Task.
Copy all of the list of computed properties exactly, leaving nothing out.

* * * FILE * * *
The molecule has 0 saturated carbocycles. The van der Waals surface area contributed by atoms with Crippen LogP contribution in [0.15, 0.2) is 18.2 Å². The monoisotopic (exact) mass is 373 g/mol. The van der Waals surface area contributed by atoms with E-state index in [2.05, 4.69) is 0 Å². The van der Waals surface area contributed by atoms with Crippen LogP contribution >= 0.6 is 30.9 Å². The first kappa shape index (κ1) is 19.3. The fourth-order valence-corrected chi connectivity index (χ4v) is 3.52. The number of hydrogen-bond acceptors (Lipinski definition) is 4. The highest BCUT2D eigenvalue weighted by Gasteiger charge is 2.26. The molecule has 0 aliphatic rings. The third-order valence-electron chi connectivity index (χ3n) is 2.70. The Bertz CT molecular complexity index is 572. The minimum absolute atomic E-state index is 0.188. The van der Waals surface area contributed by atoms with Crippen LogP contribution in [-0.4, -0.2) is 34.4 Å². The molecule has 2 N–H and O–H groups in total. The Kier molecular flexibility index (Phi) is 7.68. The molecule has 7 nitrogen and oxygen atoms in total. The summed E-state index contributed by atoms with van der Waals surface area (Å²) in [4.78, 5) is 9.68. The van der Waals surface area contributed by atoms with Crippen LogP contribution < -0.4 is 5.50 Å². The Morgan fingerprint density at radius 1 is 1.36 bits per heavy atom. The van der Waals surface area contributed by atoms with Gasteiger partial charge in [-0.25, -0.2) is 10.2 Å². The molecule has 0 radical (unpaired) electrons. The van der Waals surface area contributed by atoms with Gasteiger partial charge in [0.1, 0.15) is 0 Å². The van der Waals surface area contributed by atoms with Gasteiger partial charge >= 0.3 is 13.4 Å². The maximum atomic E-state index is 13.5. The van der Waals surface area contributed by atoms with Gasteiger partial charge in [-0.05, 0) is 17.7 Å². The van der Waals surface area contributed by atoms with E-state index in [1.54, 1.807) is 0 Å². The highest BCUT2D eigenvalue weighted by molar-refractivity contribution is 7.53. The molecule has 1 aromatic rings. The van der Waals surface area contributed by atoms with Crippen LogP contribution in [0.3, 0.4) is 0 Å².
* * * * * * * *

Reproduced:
The molecule has 0 saturated carbocycles. The van der Waals surface area contributed by atoms with Crippen LogP contribution in [0.15, 0.2) is 18.2 Å². The monoisotopic (exact) mass is 373 g/mol. The van der Waals surface area contributed by atoms with E-state index in [2.05, 4.69) is 0 Å². The van der Waals surface area contributed by atoms with Crippen LogP contribution >= 0.6 is 30.9 Å². The first kappa shape index (κ1) is 19.3. The fourth-order valence-corrected chi connectivity index (χ4v) is 3.52. The number of hydrogen-bond acceptors (Lipinski definition) is 4. The highest BCUT2D eigenvalue weighted by Gasteiger charge is 2.26. The molecule has 0 aliphatic rings. The third-order valence-electron chi connectivity index (χ3n) is 2.70. The Bertz CT molecular complexity index is 572. The minimum absolute atomic E-state index is 0.188. The van der Waals surface area contributed by atoms with Crippen LogP contribution in [-0.4, -0.2) is 34.4 Å². The molecule has 2 N–H and O–H groups in total. The Kier molecular flexibility index (Phi) is 7.68. The molecule has 7 nitrogen and oxygen atoms in total. The summed E-state index contributed by atoms with van der Waals surface area (Å²) in [4.78, 5) is 9.68. The van der Waals surface area contributed by atoms with Crippen LogP contribution < -0.4 is 5.50 Å². The Morgan fingerprint density at radius 1 is 1.36 bits per heavy atom. The van der Waals surface area contributed by atoms with Gasteiger partial charge in [-0.25, -0.2) is 10.2 Å². The molecule has 0 radical (unpaired) electrons. The van der Waals surface area contributed by atoms with Gasteiger partial charge in [0.1, 0.15) is 0 Å². The van der Waals surface area contributed by atoms with Gasteiger partial charge >= 0.3 is 13.4 Å². The maximum atomic E-state index is 13.5. The van der Waals surface area contributed by atoms with Gasteiger partial charge in [-0.05, 0) is 17.7 Å². The van der Waals surface area contributed by atoms with E-state index in [1.54, 1.807) is 0 Å². The highest BCUT2D eigenvalue weighted by molar-refractivity contribution is 7.53. The molecule has 1 aromatic rings. The van der Waals surface area contributed by atoms with Crippen LogP contribution in [0.3, 0.4) is 0 Å².